Kaczmarek v. Ryan et al

Filing 22

ORDER ACCEPTING the REPORT AND RECOMMENDATIONS 19 . IT IS ORDERED DENYING the petition for a writ of habeas corpus (doc. 1). IT IS FURTHER ORDERED DENYING a certificate of appealability because a plain procedural bar is present and a reasonable jurist could not conclude that petitioner should be allowed to proceed further, and petitioner has not made a substantial showing of the denial of a constitutional right (doc. 21). Signed by Judge Frederick J Martone on 12/20/10. (LAD)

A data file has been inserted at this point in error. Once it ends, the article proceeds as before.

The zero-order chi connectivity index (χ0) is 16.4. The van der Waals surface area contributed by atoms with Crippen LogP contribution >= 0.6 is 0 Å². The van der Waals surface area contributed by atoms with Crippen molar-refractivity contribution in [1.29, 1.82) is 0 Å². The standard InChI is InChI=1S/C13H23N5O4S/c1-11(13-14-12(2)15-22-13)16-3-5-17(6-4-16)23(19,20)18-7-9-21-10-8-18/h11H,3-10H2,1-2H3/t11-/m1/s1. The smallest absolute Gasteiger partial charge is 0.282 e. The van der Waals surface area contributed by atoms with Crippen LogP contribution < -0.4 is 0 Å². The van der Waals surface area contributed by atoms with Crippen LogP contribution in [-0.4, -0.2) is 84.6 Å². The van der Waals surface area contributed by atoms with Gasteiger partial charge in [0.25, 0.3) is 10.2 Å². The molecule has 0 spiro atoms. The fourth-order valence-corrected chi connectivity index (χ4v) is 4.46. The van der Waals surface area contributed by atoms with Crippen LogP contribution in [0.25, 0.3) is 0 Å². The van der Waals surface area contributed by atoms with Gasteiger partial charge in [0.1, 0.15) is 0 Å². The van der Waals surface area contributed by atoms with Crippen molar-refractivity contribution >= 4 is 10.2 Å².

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Kaczmarek v. Ryan et al Doc. 22 1 2 3 4 5 6 7 8 9 10 11 12 13 14 15 16 17 18 19 20 21 22 23 24 25 26 27 28 WO NOT FOR PUBLICATION IN THE UNITED STATES DISTRICT COURT FOR THE DISTRICT OF ARIZONA Jerry Kaczmarek Petitioner, vs. Charles L. Ryan , et al., Defendants. ) ) ) ) ) ) ) ) ) ) ) ) No. CV-09-2094-PHX-FJM ORDER The court has before it petitioner's petition for a writ of habeas corpus for a person in state custody, pursuant to 28 U.S.C. 2254 (doc. 1), respondents' response (doc. 9), and petitioner's reply (doc. 17). We also have the Report and Recommendation of the United States Magistrate Judge recommending that the petition for writ of habeas corpus be denied (doc. 19), petitioner's objections to the Report and Recommendation (doc. 20), and petitioner's motion for a certificate of appealability (doc. 21). Petitioner raises five grounds for relief: (1) counsel's failure to request a competency hearing or medical evaluation, and decision to not present evidence that petitioner was not the named defendant constituted ineffective assistance; (2) the State of Arizona does not have jurisdiction over petitioner; (3) petitioner was wrongly prosecuted as Jerry Kaczmarek, rather than Jerome Kaczmarek; (4) petitioner's plea agreement is void as an adhesion contract; and Dockets.Justia.com 1 2 3 4 5 6 7 8 9 10 11 12 13 14 15 16 17 18 19 20 21 22 23 24 25 26 27 28 (5) the Arizona Department of Corrections did not comply with a court order to produce records related to petitioner's Petition for Post-Conviction Relief ("PCR") before the Superior Court of Arizona in Maricopa County. For the reasons explained below, we accept the recommended decision of the Magistrate Judge and deny the petition for a writ of habeas corpus. The Magistrate Judge recommends that petitioner's first claim, for ineffective assistance of counsel, be denied. Petitioner argues that counsel should have requested a competency hearing or medical evaluation because at the time of the plea hearing, petitioner's capacity was diminished due to daily intake of two psychological medications. Petitioner also contends that counsel was ineffective for failing to show that petitioner was not the named defendant. In its ruling on petitioner's PCR, the Superior Court concluded that defendant failed to show that his attorney's performance was not reasonable under the circumstances. Dismissal of PCR, ex. M at 2 (doc. 9). We agree that petitioner has not demonstrated that requesting an evaluation would have made a difference in his case. Petitioner has not shown "that there is a reasonable probability that, but for counsel's errors, he would not have pleaded guilty and would have insisted on going to trial." Hill v. Lockhart, 474 U.S. 52, 58, 106 S.Ct. 366, 370 (1985). Additionally, petitioner did not raise his claim that he was not the named defendant in his state PCR, and thus that claim is unexhausted. The Magistrate Judge further concludes that petitioner failed to fairly present his personal jurisdiction claim (ground two) in his state proceedings, and that because no remedy would be available if petitioner returned to state court, the claim is procedurally defaulted. We agree. In his PCR, plaintiff alleges that the state lacked jurisdiction over him, but does not allege any federal constitutional violations. PCR, ex. J at 4 (doc. 9). See Johnson v. Zenon, 88 F.3d 828, 830 (9th Cir. 1996) ("If a petitioner fails to alert the state court to the fact that he is raising a federal constitutional claim, his federal claim is unexhausted regardless of its similarity to the issues raised in state court."). We also agree with the Magistrate Judge's conclusion that petitioner failed to demonstrate cause or prejudice arising -2- 1 2 3 4 5 6 7 8 9 10 11 12 13 14 15 16 17 18 19 20 21 22 23 24 25 26 27 28 from the procedural default. See Edwards v. Carpenter, 529 U.S. 446, 451, 120 S.Ct. 1587, 1591 (2000). We therefore deny petitioner's jurisdiction claim. We also agree with the Magistrate Judge's determination that grounds three, four and five are unexhausted. Petitioner did not refer at all to the third ground for relief, that he was prosecuted under the incorrect name, in his state petition. While petitioner did make an argument similar to his ground four adhesion contract claim in his reply for his PCR, he did not allege any violations of federal law. Reply to PCR, ex. L at 2 (doc. 9). Petitioner also did not adequately raise his fifth ground for relief, that the Arizona Department of Corrections failed to produce records vital to his PCR. As part of his ineffective assistance claim in his state petition, petitioner alleged simply that the Department's refusal to provide the records violated his due process rights. Petitioner did not assert a separate ground for relief based on the records, and did not make any specific allegations as to how his rights were violated. PCR, ex. J at 3 (doc. 9). Petitioner mentioned the records again in his PCR reply brief, but alleged only that the state violated his "U.S. Constitutional rights of fair and impartial proceedings." Reply to PCR, ex. L at 3 (doc. 9). As with ground two, petitioner has not demonstrated cause and prejudice as to any of these defaulted claims. In his Objection to the Report and Recommendations, petitioner argues that as a pro se litigant, he should not be held to the same standards that would apply to a lawyer, and therefore the Magistrate Judge's conclusion that he did not adequately present his federal claims to the state court is erroneous. Objections at 2 (doc. 20). However, petitioner did not meet the less stringent standards applied to pro se filings. By not explaining which rights were allegedly violated, petitioner failed to fairly present the issues as federal claims before the state court. Therefore, these three claims are unexhausted, and are procedurally defaulted. Petitioner also objects to the Magistrate Judge's Report and Recommendations on several other grounds. Petitioner argues that the Magistrate Judge resolved a credibility issue against petitioner without holding an evidentiary hearing. Objections at 2. However, the Report and Recommendation contains no credibility determinations. Petitioner also requests -3- 1 2 3 4 5 6 7 8 9 10 11 12 13 14 15 16 17 18 19 20 21 22 23 24 25 26 27 28 that we hold an evidentiary hearing to determine if the state court used a "Waltreus" default that is not a bar to relief in federal court. Objections at 3. This is apparently a reference to the California Supreme Court's rule that it will not review in a habeas petition any claim raised on direct appeal. See In re Waltreus, 62 Cal.2d 218, 225, 397 P.2d 1001, 1005 (1965). But the Magistrate Judge did not apply such a rule in his Report and Recommendation. Petitioner further argues that the state court's decision was not based on an independent and adequate state ground, and therefore did not preclude federal review. Objections at 34. This contention is also unavailing because the Magistrate Judge did not determine that an adequate and independent state ground precluded federal review. We accept the recommended decision of the Magistrate Judge, pursuant to 28 U.S.C. 636(b)(1). IT IS ORDERED DENYING the petition for a writ of habeas corpus (doc. 1). IT IS FURTHER ORDERED DENYING a certificate of appealability because a plain procedural bar is present and a reasonable jurist could not conclude that petitioner should be allowed to proceed further, and petitioner has not made a substantial showing of the denial of a constitutional right (doc. 21). DATED this 20th day of December, 2010. -4-